Enjoying a weekend break in Britain's best known

Georgian Spa City

The impressive rooftop pool at the Thermae Bath Spa in Bath's city centre

Granted UNESCO World Heritage status back in 1987 thanks to its thermal spas, stunning classical Georgian architecture and sweeping terraces, the City of Bath is truly unique and it makes for a wonderful weekend break.

      Founded by the Romans in the 1st Century AD, they named it 'Aquae Sulis' after the three hot natural springs, while today the city attracts visitors from around the world.

      Arriving in their droves, they marvel at the sheer elegance of this North East Somerset city with its neoclassical Palladian buildings, magnificent Abbey and Roman baths – which were carved into easily worked limestone – all the major attractions being within close proximity of the city centre.

      While wool played an important part in its historic past, it was in the 18th century that Bath really developed during the reign of King George III to become a centre for art, literature and learning. 

      As far back as the 1700s, English Royalty, the aristocracy and commoners all came to bathe in the warm spa waters while today, its just as easy thanks to the commercial Thermae Bath Spa project which finally opened its doors back in August 2006 following a long and difficult planning journey which drew objections from many quarters.

      Just a short walk from the original Roman Baths down the aptly named Bath Street, you find the Thermae Bath Spa building with its glass walls and huge stone cube designed by Sir Nicholas Grimshaw. 

      Standing on four huge pillars which rise from the Minerva pool, the cube itself houses

a wonderful rooftop pool and is a mirror to

the city's past. I was taken round this impressive structure by Peter Rollins, the

Alan Wooding spent a great weekend enjoying all that the city of  Bath has to offer

Director of Marketing who started the tour by crossing the road to visit the Cross Bath.

      Housed in a separate building in Hot Bath Street next to the now defunct St John's Hospital, it uses the heated spa waters as a healing tool. 

      The Cross Bath is the only place that you can actually see hot spring water rising up under natural artesian pressure through a sculptured glass-topped fountain on which is an inscription by the late Poet Laureate, Ted Hughes, saying: 'Water is the ultimate life, pure as crystal, the divine influx'. 

      When it was excavated, beneath the Cross Bath archeologists found not just Roman remains, but those dating back much further to the Celtic period. The whole Bath Street area is now Grade I listed while returning inside the main building, I checked out the rooftop pool, the Minerva bath plus various spa treatment and steam rooms.

       Visitors often take advantage of a two-hour package which costs £36 on weekdays while weekends are just £4 more expensive although each additional hour costs £10.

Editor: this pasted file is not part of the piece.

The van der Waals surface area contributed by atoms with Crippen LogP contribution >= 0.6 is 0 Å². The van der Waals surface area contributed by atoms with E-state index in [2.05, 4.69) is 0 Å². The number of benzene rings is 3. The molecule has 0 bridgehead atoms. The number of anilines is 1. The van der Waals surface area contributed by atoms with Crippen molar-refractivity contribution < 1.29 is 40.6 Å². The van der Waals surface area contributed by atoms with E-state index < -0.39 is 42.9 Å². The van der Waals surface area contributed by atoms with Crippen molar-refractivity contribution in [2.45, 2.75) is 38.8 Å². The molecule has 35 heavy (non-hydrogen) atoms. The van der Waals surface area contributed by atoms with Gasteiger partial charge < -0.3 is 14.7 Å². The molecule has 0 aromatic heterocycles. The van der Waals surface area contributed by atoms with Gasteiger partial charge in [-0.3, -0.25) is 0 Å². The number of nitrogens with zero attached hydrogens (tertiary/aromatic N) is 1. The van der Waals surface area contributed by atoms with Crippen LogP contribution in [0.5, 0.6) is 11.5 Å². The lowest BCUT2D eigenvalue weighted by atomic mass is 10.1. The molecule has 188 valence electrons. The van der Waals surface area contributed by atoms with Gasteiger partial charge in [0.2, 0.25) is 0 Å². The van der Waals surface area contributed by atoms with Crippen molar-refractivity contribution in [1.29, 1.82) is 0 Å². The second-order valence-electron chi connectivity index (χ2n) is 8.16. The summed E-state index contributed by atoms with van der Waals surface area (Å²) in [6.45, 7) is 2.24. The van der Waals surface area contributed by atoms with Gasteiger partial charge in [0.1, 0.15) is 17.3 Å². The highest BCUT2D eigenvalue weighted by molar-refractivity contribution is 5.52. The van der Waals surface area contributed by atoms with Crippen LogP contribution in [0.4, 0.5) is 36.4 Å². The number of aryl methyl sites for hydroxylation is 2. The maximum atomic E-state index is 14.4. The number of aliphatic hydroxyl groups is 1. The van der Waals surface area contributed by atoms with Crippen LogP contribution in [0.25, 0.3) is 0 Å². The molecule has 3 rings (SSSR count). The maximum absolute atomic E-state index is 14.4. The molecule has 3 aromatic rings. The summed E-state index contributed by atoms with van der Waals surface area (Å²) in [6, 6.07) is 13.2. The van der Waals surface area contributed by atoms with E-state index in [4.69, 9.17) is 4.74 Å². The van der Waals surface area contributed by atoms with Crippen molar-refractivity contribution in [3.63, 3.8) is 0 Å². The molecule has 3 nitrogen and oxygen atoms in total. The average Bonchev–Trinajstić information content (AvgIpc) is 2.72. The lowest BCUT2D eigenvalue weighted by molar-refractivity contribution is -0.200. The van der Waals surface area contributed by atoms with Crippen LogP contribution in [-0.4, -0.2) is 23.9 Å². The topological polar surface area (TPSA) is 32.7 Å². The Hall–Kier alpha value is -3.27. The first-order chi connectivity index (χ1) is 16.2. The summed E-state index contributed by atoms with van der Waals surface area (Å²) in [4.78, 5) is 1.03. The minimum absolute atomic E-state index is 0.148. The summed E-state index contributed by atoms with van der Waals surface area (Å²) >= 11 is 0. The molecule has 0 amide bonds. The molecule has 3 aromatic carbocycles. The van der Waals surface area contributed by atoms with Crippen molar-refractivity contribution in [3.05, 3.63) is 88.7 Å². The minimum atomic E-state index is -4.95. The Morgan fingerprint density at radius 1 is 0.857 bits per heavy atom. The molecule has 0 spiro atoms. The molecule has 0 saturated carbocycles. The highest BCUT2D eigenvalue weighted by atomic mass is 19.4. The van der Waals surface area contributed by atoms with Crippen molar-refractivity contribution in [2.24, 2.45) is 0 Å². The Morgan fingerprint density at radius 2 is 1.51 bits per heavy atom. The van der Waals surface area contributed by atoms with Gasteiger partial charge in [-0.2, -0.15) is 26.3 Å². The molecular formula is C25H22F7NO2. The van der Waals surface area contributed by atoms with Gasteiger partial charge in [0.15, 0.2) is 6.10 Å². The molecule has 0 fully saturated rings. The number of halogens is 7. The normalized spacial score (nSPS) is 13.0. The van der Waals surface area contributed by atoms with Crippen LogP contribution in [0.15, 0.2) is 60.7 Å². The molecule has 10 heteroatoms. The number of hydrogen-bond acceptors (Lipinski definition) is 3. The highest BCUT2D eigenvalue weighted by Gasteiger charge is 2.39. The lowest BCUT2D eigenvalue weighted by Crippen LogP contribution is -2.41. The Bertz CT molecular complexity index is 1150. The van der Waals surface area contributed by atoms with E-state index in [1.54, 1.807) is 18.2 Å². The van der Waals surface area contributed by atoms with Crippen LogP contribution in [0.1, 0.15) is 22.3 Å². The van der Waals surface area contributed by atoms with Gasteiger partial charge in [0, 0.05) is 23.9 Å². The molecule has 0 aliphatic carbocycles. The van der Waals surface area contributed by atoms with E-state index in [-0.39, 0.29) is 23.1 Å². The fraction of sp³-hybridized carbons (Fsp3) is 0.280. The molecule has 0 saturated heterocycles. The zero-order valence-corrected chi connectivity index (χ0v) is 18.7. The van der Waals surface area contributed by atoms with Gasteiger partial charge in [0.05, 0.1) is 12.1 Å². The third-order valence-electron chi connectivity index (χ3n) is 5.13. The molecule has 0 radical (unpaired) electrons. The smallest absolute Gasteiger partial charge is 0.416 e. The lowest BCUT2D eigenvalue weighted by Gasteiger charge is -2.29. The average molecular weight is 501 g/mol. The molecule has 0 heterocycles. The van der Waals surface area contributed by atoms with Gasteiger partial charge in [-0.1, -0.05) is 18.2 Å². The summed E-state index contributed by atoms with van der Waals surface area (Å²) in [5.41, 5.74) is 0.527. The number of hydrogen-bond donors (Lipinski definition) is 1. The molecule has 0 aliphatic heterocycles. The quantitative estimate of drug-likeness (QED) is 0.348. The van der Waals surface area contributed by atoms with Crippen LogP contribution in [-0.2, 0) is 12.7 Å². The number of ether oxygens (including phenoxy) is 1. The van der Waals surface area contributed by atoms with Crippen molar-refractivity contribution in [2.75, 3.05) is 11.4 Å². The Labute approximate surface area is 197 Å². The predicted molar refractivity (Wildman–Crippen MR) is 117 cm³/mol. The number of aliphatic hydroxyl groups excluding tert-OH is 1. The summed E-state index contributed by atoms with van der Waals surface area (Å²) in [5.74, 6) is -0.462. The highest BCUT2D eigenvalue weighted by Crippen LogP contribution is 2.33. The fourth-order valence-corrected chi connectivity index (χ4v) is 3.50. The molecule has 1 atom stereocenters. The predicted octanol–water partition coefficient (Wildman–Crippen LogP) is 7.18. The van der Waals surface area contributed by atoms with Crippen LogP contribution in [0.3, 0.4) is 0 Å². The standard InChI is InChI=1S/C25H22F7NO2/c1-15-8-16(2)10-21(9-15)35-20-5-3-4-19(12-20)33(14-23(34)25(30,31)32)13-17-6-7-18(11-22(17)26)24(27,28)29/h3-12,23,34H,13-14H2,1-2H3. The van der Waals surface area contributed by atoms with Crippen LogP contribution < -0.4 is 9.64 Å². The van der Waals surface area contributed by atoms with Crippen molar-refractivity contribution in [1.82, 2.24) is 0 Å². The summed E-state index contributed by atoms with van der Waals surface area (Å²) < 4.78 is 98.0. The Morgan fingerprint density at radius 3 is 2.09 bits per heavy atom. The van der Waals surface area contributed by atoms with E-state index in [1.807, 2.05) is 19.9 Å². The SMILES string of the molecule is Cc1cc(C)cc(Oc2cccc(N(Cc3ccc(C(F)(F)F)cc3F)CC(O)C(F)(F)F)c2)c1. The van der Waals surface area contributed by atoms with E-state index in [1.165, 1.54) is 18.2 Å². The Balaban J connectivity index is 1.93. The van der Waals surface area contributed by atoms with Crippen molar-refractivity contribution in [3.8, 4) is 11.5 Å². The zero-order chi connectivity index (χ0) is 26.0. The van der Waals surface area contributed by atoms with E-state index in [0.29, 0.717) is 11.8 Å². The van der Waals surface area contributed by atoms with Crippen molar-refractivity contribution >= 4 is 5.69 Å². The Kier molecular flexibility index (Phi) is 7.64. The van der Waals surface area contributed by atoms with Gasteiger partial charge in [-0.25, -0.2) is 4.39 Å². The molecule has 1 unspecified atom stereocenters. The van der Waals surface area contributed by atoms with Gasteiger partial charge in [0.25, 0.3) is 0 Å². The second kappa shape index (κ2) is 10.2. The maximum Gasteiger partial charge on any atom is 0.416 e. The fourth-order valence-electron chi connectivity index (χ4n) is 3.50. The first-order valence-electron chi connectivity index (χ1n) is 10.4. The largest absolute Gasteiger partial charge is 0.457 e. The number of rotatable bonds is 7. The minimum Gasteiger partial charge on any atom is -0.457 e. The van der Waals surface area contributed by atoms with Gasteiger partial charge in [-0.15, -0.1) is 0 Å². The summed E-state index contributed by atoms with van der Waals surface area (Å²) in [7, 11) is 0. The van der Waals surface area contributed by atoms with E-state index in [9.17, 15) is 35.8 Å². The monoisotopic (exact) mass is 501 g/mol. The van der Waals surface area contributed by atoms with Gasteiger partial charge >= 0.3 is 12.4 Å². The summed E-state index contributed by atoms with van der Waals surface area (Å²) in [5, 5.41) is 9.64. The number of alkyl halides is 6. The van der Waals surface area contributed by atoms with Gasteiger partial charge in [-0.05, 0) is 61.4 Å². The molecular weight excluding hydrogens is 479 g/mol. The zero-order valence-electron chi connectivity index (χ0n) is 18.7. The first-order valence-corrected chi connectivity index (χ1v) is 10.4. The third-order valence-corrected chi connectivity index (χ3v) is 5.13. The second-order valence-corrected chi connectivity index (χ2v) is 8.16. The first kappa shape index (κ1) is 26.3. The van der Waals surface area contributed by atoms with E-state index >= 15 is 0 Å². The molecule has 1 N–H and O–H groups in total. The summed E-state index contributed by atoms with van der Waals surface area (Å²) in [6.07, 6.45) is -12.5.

However Bath residents and those living in the surrounding area can get a generous discount, especially on the Cross Bath were they get up to 50% off.

      I also visited the small spa museum which houses some of the apparatus used in the healing hospital. For reservations to the Thermae Bath Spa, call 01225 331234 or check out www.thermaebathspa.com

      Close by is the Gainsborough Bath Spa Hotel which also has piped hot water in its thermal pools and like the Thermae Bath Spa, it offers a range of treatments and a large pool in which to bathe.

      Before visiting the baths, we had lunch at the award-winning Sally Lunn's eating house, said to be the oldest house in the city and dating back to 1482.

      However it was in 1680 that Sally, a displaced French Huguenot girl, arrived in Bath and found employment at the bakery in Lilliput Alley from where she produced a light, delicious bread bun which today can be eaten with either a sweet or savoury topping – I chose a wonderful bacon and salad – although there are endless choices.

      The four floor restaurant always has a queue but it's worth it and once inside you can also visit the original bakery museum in the basement which was once at ground level.

      A walk along The Royal Crescent, around The Circus and then into the Assembly Rooms for coffee. After that a visit to the Pulteney Bridge which spans the River Avon and then a one hour boat trip to Bathampton Mill and back from close to the weir which is just across from The Rec, home to Bath Rugby Club.

      Then it was on to the magnificent Bath Abbey Church of St Peter and St Paul and then to the Grand Pump Room for afternoon tea and to listen to the resident trio on piano, cello and violin.

      From the Pump Room you can look down on the Roman Baths which were formed by the Kings Spa – but sadly they are no longer fit to swim in.

       For other attractions, the American Museum (www.americanmuseum.org) and/or the Jane Austen Centre (www.janeausten.co.uk) are both worth a visit while the Bath Festival was in full swing when we were there with various activities throughout the city. 

      There is an extremely modern shopping street with areas set aside for relaxing on deckchairs while we also visited the vast Botanical Gardens.

      And during the evening we went to the Theatre Royal (www.theatreroyal.org.uk) to see the Edgar Wallace thriller 'The Case of The Frightened Lady'.

      On your weekend you could maybe visit The Victoria Art Gallery, the 240-acre Royal Bath & West Showground near Shepton Mallet, Bath Racecourse or Castle Combe motor racing circuit while the Cotswolds are just a stone's throw away.  Bath is a city that doesn't disappoint and the choices are endless.

      Why not check out wwwvisitbath.co.uk for more information.